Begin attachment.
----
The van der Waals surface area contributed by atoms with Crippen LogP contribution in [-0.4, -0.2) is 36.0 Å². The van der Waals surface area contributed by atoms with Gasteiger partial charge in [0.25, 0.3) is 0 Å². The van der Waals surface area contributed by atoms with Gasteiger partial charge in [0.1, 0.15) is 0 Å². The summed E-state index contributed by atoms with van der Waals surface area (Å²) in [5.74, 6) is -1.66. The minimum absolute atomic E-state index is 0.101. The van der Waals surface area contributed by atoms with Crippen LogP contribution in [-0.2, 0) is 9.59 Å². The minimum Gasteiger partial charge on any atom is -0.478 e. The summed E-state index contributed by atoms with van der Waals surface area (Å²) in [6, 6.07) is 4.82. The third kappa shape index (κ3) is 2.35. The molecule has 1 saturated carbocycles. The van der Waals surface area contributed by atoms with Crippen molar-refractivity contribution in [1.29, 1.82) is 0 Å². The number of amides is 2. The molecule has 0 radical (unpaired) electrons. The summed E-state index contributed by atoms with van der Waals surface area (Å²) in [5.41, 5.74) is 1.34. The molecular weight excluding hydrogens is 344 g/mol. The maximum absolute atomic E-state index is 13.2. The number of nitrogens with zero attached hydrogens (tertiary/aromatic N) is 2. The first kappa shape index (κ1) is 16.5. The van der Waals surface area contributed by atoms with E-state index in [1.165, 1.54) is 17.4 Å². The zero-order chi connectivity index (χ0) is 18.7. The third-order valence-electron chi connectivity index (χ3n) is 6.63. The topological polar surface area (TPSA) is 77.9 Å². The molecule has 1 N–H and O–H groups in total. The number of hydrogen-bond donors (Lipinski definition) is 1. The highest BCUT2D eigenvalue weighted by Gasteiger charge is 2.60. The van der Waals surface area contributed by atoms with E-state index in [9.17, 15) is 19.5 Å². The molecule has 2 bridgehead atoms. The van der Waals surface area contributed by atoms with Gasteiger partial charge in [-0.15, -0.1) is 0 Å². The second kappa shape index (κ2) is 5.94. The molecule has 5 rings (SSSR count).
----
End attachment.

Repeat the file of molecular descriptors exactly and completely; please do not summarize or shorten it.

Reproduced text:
The van der Waals surface area contributed by atoms with Crippen LogP contribution in [-0.4, -0.2) is 36.0 Å². The van der Waals surface area contributed by atoms with Gasteiger partial charge in [0.25, 0.3) is 0 Å². The van der Waals surface area contributed by atoms with Gasteiger partial charge in [0.1, 0.15) is 0 Å². The summed E-state index contributed by atoms with van der Waals surface area (Å²) in [5.74, 6) is -1.66. The minimum absolute atomic E-state index is 0.101. The van der Waals surface area contributed by atoms with Crippen LogP contribution in [-0.2, 0) is 9.59 Å². The minimum Gasteiger partial charge on any atom is -0.478 e. The summed E-state index contributed by atoms with van der Waals surface area (Å²) in [6, 6.07) is 4.82. The third kappa shape index (κ3) is 2.35. The molecule has 1 saturated carbocycles. The van der Waals surface area contributed by atoms with Crippen molar-refractivity contribution in [1.29, 1.82) is 0 Å². The number of amides is 2. The molecule has 0 radical (unpaired) electrons. The summed E-state index contributed by atoms with van der Waals surface area (Å²) in [5.41, 5.74) is 1.34. The molecular weight excluding hydrogens is 344 g/mol. The maximum absolute atomic E-state index is 13.2. The number of nitrogens with zero attached hydrogens (tertiary/aromatic N) is 2. The first kappa shape index (κ1) is 16.5. The van der Waals surface area contributed by atoms with E-state index in [1.165, 1.54) is 17.4 Å². The zero-order chi connectivity index (χ0) is 18.7. The third-order valence-electron chi connectivity index (χ3n) is 6.63. The topological polar surface area (TPSA) is 77.9 Å². The molecule has 1 N–H and O–H groups in total. The number of hydrogen-bond donors (Lipinski definition) is 1. The highest BCUT2D eigenvalue weighted by Gasteiger charge is 2.60. The van der Waals surface area contributed by atoms with E-state index in [9.17, 15) is 19.5 Å². The molecule has 2 bridgehead atoms. The van der Waals surface area contributed by atoms with Gasteiger partial charge in [-0.15, -0.1) is 0 Å². The second kappa shape index (κ2) is 5.94. The molecule has 5 rings (SSSR count).